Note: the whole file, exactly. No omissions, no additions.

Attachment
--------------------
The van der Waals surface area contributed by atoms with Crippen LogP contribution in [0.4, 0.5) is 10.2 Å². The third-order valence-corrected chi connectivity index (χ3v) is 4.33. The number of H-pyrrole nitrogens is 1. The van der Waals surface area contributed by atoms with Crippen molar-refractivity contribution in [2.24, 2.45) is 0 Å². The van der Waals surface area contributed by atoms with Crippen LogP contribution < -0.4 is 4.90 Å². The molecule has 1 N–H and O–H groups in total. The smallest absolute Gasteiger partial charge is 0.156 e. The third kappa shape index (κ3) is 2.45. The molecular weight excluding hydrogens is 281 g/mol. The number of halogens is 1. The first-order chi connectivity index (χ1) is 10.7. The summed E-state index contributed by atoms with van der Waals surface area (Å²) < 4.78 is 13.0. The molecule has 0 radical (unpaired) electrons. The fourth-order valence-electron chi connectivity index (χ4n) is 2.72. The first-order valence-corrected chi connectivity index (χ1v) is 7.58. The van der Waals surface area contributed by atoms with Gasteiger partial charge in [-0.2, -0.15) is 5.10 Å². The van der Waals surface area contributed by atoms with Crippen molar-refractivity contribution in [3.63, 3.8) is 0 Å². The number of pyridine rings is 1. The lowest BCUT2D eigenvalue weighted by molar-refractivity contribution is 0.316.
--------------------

The van der Waals surface area contributed by atoms with Crippen LogP contribution in [0.4, 0.5) is 10.2 Å². The third-order valence-corrected chi connectivity index (χ3v) is 4.33. The number of H-pyrrole nitrogens is 1. The van der Waals surface area contributed by atoms with Crippen molar-refractivity contribution in [2.24, 2.45) is 0 Å². The van der Waals surface area contributed by atoms with Crippen LogP contribution < -0.4 is 4.90 Å². The molecule has 1 N–H and O–H groups in total. The smallest absolute Gasteiger partial charge is 0.156 e. The third kappa shape index (κ3) is 2.45. The molecular weight excluding hydrogens is 281 g/mol. The number of halogens is 1. The first-order chi connectivity index (χ1) is 10.7. The summed E-state index contributed by atoms with van der Waals surface area (Å²) < 4.78 is 13.0. The molecule has 0 radical (unpaired) electrons. The fourth-order valence-electron chi connectivity index (χ4n) is 2.72. The first-order valence-corrected chi connectivity index (χ1v) is 7.58. The van der Waals surface area contributed by atoms with Gasteiger partial charge in [-0.2, -0.15) is 5.10 Å². The van der Waals surface area contributed by atoms with Crippen molar-refractivity contribution in [3.63, 3.8) is 0 Å². The number of pyridine rings is 1. The lowest BCUT2D eigenvalue weighted by molar-refractivity contribution is 0.316.